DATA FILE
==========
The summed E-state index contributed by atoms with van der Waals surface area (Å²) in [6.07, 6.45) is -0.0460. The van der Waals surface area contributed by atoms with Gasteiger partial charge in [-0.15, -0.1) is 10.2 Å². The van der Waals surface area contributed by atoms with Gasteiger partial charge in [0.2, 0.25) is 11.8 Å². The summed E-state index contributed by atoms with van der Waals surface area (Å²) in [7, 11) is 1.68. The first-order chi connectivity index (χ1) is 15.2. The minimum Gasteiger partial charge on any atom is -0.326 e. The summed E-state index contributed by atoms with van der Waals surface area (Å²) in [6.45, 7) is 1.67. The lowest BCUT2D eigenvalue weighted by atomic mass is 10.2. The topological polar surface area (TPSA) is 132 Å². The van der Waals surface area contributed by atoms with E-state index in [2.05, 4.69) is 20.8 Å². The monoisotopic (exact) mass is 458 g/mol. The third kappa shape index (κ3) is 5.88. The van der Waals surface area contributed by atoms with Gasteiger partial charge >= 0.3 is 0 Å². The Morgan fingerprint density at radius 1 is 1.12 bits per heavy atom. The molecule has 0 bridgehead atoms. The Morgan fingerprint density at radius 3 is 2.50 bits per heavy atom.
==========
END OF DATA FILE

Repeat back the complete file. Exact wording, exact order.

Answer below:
The summed E-state index contributed by atoms with van der Waals surface area (Å²) in [6.07, 6.45) is -0.0460. The van der Waals surface area contributed by atoms with Gasteiger partial charge in [-0.15, -0.1) is 10.2 Å². The van der Waals surface area contributed by atoms with Gasteiger partial charge in [0.2, 0.25) is 11.8 Å². The summed E-state index contributed by atoms with van der Waals surface area (Å²) in [7, 11) is 1.68. The first-order chi connectivity index (χ1) is 15.2. The minimum Gasteiger partial charge on any atom is -0.326 e. The summed E-state index contributed by atoms with van der Waals surface area (Å²) in [6.45, 7) is 1.67. The lowest BCUT2D eigenvalue weighted by atomic mass is 10.2. The topological polar surface area (TPSA) is 132 Å². The van der Waals surface area contributed by atoms with E-state index in [2.05, 4.69) is 20.8 Å². The monoisotopic (exact) mass is 458 g/mol. The third kappa shape index (κ3) is 5.88. The van der Waals surface area contributed by atoms with Gasteiger partial charge >= 0.3 is 0 Å². The Morgan fingerprint density at radius 1 is 1.12 bits per heavy atom. The molecule has 0 bridgehead atoms. The Morgan fingerprint density at radius 3 is 2.50 bits per heavy atom.